Palm/Passion Sunday falls on April 1st this year. This is appropriate for a number of reasons.
I write regular articles about ethics, religion and sometime technology for IEET.org. I am tolerated as a curiousity - a religious person who kind of makes sense. Still it isn't my primary goal in writing these articles to make sense, but rather to offer glimpses of another kind of sense that isn't easily accessed by the world we live in. Sense in this world is about balancing rights and needs, profit and responsibility. Worshipers of the bottom line say that it is just unreasonable to expect companies to reduce profits to feed those who are starving. Food prices go up, people are moved off of land that used to feed them, and the number of hungry increases.
The sense I offer is the foolishness of God. That love, that attitude and action of care, can - must - has triumphed. We just need to recognize the power of rejecting power, the wisdom of counting ourselves as fools, the audacity of thinking of ourselves as more than somewhat intelligent apes.
It is that foolishness of God that comes to mind as we look at the juxtaposition of Palm Sunday and Passion. Here we have Jesus riding in triumph into Jerusalem. It is a victor's parade, his steed shows that he is a peaceful King, but still there is no doubt he is a King. When the pharisees tell him to quiet the crowds, Jesus replies that if the crowds were quiet the very stones would cry out.
This is success as we understand it. If the life of Jesus were written by Hollywood, the movie would end here. There would be a fade out as the adoring fans of Jesus cover him with praise and his enemies are defeated.
Yet this isn't Hollywood and we know that life rarely gives that kind of victory. In little less than a week that victory will turn into the bloody, painful death of crucifixion. There are many theories about what happened. Why did Jesus die?
Atonement suggests that Jesus died for our sins. He was the ultimate sacrifice; choosing to give his life to reconcile God with humanity and erase the sin that blots our life by the shedding of his blood. People look at this these days and think eewwww. Few folks understand sin anymore never mind the need for sacrifice to atone for them. They just see a cruel God who demands that His Son die to pay for something that they only have the vaguest idea about. The other problem with the atonement is that it doesn't explain the entire life of Jesus. He wasn't about purity and piety. He was all about justice and relationship.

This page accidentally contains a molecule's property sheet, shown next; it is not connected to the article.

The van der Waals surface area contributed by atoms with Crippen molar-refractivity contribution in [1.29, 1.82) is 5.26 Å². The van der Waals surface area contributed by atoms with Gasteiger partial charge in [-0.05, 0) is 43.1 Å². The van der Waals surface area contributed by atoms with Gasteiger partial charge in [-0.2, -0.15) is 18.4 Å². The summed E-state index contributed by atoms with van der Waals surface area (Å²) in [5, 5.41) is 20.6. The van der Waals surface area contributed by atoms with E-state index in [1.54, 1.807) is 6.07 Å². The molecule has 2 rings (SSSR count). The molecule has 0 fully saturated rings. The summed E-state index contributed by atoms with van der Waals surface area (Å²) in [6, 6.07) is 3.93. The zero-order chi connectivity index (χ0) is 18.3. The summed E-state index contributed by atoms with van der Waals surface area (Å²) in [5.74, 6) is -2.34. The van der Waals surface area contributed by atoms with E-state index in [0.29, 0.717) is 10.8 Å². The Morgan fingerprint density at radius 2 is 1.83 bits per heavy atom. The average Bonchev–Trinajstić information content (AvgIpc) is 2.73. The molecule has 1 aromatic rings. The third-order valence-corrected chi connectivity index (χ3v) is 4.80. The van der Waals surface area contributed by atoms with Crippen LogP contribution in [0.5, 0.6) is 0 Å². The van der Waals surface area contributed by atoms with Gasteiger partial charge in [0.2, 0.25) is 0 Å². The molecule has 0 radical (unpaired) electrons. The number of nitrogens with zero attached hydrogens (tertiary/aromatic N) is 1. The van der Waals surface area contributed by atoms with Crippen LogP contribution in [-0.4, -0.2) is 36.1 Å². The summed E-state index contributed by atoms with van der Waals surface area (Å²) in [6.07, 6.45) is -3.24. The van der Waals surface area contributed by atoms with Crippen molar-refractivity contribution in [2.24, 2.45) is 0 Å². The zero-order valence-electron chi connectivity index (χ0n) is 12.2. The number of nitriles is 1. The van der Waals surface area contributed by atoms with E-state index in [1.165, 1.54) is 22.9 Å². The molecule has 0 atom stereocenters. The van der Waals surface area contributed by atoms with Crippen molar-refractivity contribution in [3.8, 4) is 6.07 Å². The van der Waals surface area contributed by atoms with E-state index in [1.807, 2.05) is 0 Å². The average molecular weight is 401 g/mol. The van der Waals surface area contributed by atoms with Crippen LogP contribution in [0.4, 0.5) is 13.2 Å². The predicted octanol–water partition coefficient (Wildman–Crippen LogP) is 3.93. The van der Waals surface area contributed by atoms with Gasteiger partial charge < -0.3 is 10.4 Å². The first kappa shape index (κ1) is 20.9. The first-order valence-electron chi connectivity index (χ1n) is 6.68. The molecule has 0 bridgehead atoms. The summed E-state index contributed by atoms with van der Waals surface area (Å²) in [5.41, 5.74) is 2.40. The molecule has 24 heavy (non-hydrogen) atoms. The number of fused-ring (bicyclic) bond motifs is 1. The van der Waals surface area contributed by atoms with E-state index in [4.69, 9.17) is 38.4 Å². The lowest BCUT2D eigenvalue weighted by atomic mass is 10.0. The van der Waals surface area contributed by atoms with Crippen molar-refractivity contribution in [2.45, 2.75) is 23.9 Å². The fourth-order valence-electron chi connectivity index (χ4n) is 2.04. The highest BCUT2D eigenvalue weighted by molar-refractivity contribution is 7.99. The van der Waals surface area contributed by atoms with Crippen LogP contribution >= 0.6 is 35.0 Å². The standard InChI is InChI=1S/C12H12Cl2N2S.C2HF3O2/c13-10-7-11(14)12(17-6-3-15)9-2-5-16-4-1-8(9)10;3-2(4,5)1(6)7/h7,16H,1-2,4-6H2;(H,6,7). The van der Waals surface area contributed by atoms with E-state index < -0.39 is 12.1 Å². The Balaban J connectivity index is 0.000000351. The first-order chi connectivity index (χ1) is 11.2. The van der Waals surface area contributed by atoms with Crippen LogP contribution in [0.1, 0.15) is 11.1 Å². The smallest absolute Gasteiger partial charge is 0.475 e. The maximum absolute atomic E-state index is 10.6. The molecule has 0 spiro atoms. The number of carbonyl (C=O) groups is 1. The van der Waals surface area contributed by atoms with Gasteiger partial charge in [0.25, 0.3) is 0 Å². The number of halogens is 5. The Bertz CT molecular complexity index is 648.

So perhaps the crucifixion was a political murder. It was the leadership that Jesus challenged that set him up to die. They were the ones that maneuvered the trial to end in Jesus' death. They were the ones who manipulate Pilate into giving the death warrant. It is true that Jesus challenged authority. He put people ahead of cultic religion. The same cultic religion that practice the atonement sacrifices that we talked about above. The political murder theory also doesn't cover all the bases. It explains why Jesus died, but not why he had to die. Jesus knew he was going to die. As soon as the disciples get that he is the Messiah, Jesus starts talking about death, like his death is an inevitable part of his ministry.
There are parts of both these theories that work, and there are a lot more too. The one I want to talk about this week is that God is playing an April Fools joke on the world. Here we have a guy who is a King, who rides into the city in triumph. People are thinking that now they will see a change. This guy is going to do something. All the time God is thinking. You have no idea what is coming.
What is coming is the utter humiliation of that person. Kenosis means emptying. Jesus emptied himself of everything. All his plans, all his preaching, all his followers, all his power, all his personality, all, all all of it gone. He hangs on a cross dying. Why? Because he chose to be there. He chooses to be there so that we will meet him when we experience the darkest places of our lives. We want to blame God, judge God for not running the world properly. There he is, on the cross, subject to our judgement. We demand death for his failure and we mete it out. We kill our neighbours, we kill our faith , we kill love. God weeps and bleeds for us not to cover our sins but His. Sin is separation, and God is separated from us, separated by our pride, our need to blame, our need to be right. So God dies.
Jesus is there on the cross utterly empty and we can't take our eyes off of him. His very emptiness compels us. We realize that this world we depend on is empty. We are empty. We are lost. We have killed Love.
But that isn't the end, the punchline isn't the cross, it comes three days (more or less) later when women go to the tomb and find that it is empty. Empty of death, empty of guilt, empty of sin. God is laughing with joy because this is the joke. Here is the point. Love wins. It isn't about sin, except that it is forgiven, it isn't about politics and power, except that they have no lasting power. Love wins. Jesus emptied himself so he could be filled, so we could be filled with the only thing that is eternal
Jesus died because he loves us, even when we don't. This God, She isn't about blame and sin and the games of guilt and shame. She is about welcome and hope, and most especially Love.
It is good to weep on Good Friday, it makes the laughter on Easter all that sweeter.